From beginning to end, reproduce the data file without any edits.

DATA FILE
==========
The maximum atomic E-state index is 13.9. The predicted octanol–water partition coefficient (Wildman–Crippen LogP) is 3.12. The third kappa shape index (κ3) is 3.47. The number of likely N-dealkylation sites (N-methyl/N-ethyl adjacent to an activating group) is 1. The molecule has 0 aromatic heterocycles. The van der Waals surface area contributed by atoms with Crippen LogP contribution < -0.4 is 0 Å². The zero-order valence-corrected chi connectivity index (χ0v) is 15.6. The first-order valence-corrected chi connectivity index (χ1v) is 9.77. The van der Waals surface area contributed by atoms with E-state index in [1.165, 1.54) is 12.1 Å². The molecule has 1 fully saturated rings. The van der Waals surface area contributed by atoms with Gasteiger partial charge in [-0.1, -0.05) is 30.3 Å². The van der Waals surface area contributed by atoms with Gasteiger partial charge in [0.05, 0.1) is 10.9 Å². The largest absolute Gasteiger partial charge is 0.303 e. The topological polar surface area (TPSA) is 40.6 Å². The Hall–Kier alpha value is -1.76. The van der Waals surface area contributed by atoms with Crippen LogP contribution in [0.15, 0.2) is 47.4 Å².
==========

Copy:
The maximum atomic E-state index is 13.9. The predicted octanol–water partition coefficient (Wildman–Crippen LogP) is 3.12. The third kappa shape index (κ3) is 3.47. The number of likely N-dealkylation sites (N-methyl/N-ethyl adjacent to an activating group) is 1. The molecule has 0 aromatic heterocycles. The van der Waals surface area contributed by atoms with Crippen LogP contribution < -0.4 is 0 Å². The zero-order valence-corrected chi connectivity index (χ0v) is 15.6. The first-order valence-corrected chi connectivity index (χ1v) is 9.77. The van der Waals surface area contributed by atoms with E-state index in [1.165, 1.54) is 12.1 Å². The molecule has 1 fully saturated rings. The van der Waals surface area contributed by atoms with Gasteiger partial charge in [-0.1, -0.05) is 30.3 Å². The van der Waals surface area contributed by atoms with Gasteiger partial charge in [0.05, 0.1) is 10.9 Å². The largest absolute Gasteiger partial charge is 0.303 e. The topological polar surface area (TPSA) is 40.6 Å². The Hall–Kier alpha value is -1.76. The van der Waals surface area contributed by atoms with Crippen LogP contribution in [0.15, 0.2) is 47.4 Å².